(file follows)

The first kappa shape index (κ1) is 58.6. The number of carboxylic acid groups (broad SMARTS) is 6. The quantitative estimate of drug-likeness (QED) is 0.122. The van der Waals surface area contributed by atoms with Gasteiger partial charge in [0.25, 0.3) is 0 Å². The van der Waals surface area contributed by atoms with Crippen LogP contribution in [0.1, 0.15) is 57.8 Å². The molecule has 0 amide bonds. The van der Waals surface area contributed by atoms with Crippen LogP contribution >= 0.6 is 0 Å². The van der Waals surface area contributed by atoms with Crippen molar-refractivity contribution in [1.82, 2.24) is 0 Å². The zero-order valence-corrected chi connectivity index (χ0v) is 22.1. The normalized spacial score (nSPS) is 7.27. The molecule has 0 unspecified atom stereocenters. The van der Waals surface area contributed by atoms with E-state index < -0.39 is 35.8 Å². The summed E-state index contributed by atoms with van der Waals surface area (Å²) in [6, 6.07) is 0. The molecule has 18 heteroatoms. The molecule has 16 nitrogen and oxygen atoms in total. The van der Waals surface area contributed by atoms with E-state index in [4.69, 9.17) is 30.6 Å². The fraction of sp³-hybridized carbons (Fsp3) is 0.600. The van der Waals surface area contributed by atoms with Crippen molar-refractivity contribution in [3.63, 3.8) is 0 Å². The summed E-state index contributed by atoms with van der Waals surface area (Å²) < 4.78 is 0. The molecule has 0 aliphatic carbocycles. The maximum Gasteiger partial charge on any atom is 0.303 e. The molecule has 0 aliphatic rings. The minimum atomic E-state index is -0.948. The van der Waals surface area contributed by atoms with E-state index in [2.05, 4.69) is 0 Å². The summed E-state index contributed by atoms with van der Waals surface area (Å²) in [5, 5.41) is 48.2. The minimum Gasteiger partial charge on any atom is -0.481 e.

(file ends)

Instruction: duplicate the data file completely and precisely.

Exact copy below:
The first kappa shape index (κ1) is 58.6. The number of carboxylic acid groups (broad SMARTS) is 6. The quantitative estimate of drug-likeness (QED) is 0.122. The van der Waals surface area contributed by atoms with Gasteiger partial charge in [0.25, 0.3) is 0 Å². The van der Waals surface area contributed by atoms with Crippen LogP contribution in [0.1, 0.15) is 57.8 Å². The molecule has 0 amide bonds. The van der Waals surface area contributed by atoms with Crippen LogP contribution >= 0.6 is 0 Å². The van der Waals surface area contributed by atoms with Crippen molar-refractivity contribution in [1.82, 2.24) is 0 Å². The zero-order valence-corrected chi connectivity index (χ0v) is 22.1. The normalized spacial score (nSPS) is 7.27. The molecule has 0 unspecified atom stereocenters. The van der Waals surface area contributed by atoms with E-state index < -0.39 is 35.8 Å². The summed E-state index contributed by atoms with van der Waals surface area (Å²) in [6, 6.07) is 0. The molecule has 18 heteroatoms. The molecule has 16 nitrogen and oxygen atoms in total. The van der Waals surface area contributed by atoms with E-state index in [4.69, 9.17) is 30.6 Å². The fraction of sp³-hybridized carbons (Fsp3) is 0.600. The van der Waals surface area contributed by atoms with Crippen molar-refractivity contribution in [3.63, 3.8) is 0 Å². The summed E-state index contributed by atoms with van der Waals surface area (Å²) < 4.78 is 0. The molecule has 0 aliphatic carbocycles. The maximum Gasteiger partial charge on any atom is 0.303 e. The molecule has 0 aliphatic rings. The minimum atomic E-state index is -0.948. The van der Waals surface area contributed by atoms with E-state index in [2.05, 4.69) is 0 Å². The summed E-state index contributed by atoms with van der Waals surface area (Å²) in [5, 5.41) is 48.2. The minimum Gasteiger partial charge on any atom is -0.481 e.